Tag Archives: color

Book Review: Beginner’s Guide to Colorwork Knitting – Fun for Experienced and New Knitters

Beginner’s Guide to Colorwork Knitting

By Ella Austin

New and seasoned knitters will enjoy the patterns and techniques in Beginner’s Guide to Colorwork Knitting. Basic patterns are included for items such as a scarf, socks, hat and reversible cowl. The key to this informative book is how to work with color and master new techniques to create beautiful knit items.

My favorite part of this book is the depth in which the author goes to ensure success with colors. If you have ever knitted with two colors that are both beautiful, yet find the finished product not pleasing to your eye, Ms. Austin gives you the tools to create the color combos you are searching for. To start, look for things in nature, art, food or honestly anything that catches your eye. I don’t know anyone that likes to swatch, but swatch the colors together and see if they are pleasing to your eye.

Easy to read info regarding hue, value, saturation will make you look at your yarn in a different light. Tidbits of information will help you create the knitted fabric you are picturing. My favorite is to take a black and white photo of your two colors to see if the combination has enough contrast to make the pattern pop. It is easy to do with your smart phone. Most of them have the option of turning your photo to black and white. On my Samsung, I just take a picture, go to edit, and then click on the icon on the bottom that shows three connected circles. It will then change the colors of the picture across the bottom of the screen and one of them is black and white. If your colors bleed into each other making it all look the same, you may want to try another swatch.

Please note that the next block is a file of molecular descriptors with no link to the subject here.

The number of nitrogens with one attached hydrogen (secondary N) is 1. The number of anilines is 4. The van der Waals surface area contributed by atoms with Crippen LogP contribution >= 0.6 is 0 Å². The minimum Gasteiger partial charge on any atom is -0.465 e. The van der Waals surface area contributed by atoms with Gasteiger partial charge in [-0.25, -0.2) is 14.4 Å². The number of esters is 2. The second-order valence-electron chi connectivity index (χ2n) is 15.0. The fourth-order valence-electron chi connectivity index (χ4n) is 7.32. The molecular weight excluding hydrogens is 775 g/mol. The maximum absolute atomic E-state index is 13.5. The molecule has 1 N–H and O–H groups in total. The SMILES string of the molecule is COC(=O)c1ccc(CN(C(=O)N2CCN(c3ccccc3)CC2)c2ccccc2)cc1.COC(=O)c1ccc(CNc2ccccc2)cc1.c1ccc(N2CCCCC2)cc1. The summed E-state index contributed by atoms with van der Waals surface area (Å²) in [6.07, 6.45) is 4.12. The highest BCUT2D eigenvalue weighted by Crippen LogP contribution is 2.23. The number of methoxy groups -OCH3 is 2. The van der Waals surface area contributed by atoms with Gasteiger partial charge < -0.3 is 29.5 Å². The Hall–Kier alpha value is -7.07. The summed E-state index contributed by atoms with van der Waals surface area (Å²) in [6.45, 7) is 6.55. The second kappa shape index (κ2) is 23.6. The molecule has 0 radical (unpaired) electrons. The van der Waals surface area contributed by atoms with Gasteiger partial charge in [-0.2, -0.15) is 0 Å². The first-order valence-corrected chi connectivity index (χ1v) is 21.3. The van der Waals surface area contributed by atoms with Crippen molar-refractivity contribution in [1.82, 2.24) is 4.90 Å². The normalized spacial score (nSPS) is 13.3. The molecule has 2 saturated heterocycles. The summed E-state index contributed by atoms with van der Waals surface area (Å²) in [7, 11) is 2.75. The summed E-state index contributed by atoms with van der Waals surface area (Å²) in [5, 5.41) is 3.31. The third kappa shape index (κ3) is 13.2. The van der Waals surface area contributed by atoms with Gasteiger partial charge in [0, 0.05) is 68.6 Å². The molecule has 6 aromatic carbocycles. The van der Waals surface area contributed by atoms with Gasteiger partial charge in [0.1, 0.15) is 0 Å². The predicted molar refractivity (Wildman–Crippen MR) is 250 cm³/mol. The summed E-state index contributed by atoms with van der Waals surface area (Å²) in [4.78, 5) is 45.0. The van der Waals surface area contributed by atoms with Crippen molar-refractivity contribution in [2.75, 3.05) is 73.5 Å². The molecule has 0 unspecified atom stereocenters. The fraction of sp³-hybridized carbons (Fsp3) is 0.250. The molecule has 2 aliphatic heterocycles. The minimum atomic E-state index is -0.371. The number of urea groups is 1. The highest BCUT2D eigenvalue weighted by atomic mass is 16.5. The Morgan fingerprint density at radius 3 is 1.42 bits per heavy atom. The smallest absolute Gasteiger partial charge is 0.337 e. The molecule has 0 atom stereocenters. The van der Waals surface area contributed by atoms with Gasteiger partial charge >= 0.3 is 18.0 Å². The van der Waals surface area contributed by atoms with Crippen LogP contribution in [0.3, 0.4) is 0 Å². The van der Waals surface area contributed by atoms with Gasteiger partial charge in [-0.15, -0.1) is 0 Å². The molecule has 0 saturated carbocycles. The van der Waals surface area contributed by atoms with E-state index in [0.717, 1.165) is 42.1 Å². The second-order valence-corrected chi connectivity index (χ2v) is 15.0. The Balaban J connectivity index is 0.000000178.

All of the patterns are written out and charted so no matter which you prefer to use, the author has you covered. The tutorials on what could be confusing instructions in other publications are perfectly clear and easy to follow. Pictures are included as well as step by step instructions to ensure your success. It is always beneficial for me to see an actual picture instead of a drawing when learning a new technique or in the tricky part of a pattern. The patterns are great, but the star of this book is colorwork and the color techniques you will learn.

Adding the new dimension of color to your knitting will make it pop in ways you may not have imagined. A simple or difficult pattern will transform with the colors you use. Armed with the information in Beginner’s Guide to Colorwork Knitting you will be creating works of art with your needles and yarn.

DISCLOSURE OF MATERIAL CONNECTION: I have a material connection because I received a review copy for free from Netgalley in exchange for a fair and honest review.

Copyright © 2019 Laura Hartman.

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What Color is Your Aura?

Do you believe in seeing auras? I would like to jump into mystical magical happenings, but a teeny part of me is too cynical to totally get on that bandwagon.


It is easy for me to question psychics’ credibility when so many have been proven wrong. Is it all smoke and mirrors for our entertainment? Possibly, and that is cool with me. The thing that crosses the line for me is when someone’s life is altered in a harmful way be it psychologically or physically or by some scammer taking money from an innocent believer.

Back to auras. My cousin used to say she could see colors around people’s heads. If it was black, they were bad, white they were good and the only other color she said she saw that I know of was bright goldish yellow emiting from a man during a sermon.

It seemed kind of odd at the time, and this woman turned out to be a bit of a truth “stretcher” so who knows what she was making up or really seeing.